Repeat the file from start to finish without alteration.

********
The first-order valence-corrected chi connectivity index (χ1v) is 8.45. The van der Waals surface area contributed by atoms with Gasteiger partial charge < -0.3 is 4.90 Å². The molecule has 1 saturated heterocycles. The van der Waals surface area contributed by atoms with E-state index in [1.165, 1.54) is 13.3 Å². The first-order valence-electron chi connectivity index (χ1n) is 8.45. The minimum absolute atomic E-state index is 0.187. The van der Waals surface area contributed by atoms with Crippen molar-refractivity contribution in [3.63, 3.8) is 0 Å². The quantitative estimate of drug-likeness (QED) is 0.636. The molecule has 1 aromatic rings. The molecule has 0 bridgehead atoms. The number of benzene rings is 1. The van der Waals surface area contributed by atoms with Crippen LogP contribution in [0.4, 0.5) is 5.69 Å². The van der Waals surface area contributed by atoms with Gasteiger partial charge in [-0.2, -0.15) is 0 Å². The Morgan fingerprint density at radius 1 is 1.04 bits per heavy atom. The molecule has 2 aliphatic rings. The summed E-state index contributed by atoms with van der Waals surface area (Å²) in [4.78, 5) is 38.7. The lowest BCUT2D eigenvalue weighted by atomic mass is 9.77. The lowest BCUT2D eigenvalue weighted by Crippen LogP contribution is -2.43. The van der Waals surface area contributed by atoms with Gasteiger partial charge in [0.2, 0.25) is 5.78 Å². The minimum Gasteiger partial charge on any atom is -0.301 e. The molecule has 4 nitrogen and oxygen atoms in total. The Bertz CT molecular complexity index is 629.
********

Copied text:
The first-order valence-corrected chi connectivity index (χ1v) is 8.45. The van der Waals surface area contributed by atoms with Gasteiger partial charge < -0.3 is 4.90 Å². The molecule has 1 saturated heterocycles. The van der Waals surface area contributed by atoms with E-state index in [1.165, 1.54) is 13.3 Å². The first-order valence-electron chi connectivity index (χ1n) is 8.45. The minimum absolute atomic E-state index is 0.187. The van der Waals surface area contributed by atoms with Crippen molar-refractivity contribution in [3.63, 3.8) is 0 Å². The quantitative estimate of drug-likeness (QED) is 0.636. The molecule has 1 aromatic rings. The molecule has 0 bridgehead atoms. The number of benzene rings is 1. The van der Waals surface area contributed by atoms with Crippen LogP contribution in [0.4, 0.5) is 5.69 Å². The van der Waals surface area contributed by atoms with Gasteiger partial charge in [-0.2, -0.15) is 0 Å². The Morgan fingerprint density at radius 1 is 1.04 bits per heavy atom. The molecule has 2 aliphatic rings. The summed E-state index contributed by atoms with van der Waals surface area (Å²) in [4.78, 5) is 38.7. The lowest BCUT2D eigenvalue weighted by atomic mass is 9.77. The lowest BCUT2D eigenvalue weighted by Crippen LogP contribution is -2.43. The van der Waals surface area contributed by atoms with Gasteiger partial charge in [0.2, 0.25) is 5.78 Å². The minimum Gasteiger partial charge on any atom is -0.301 e. The molecule has 4 nitrogen and oxygen atoms in total. The Bertz CT molecular complexity index is 629.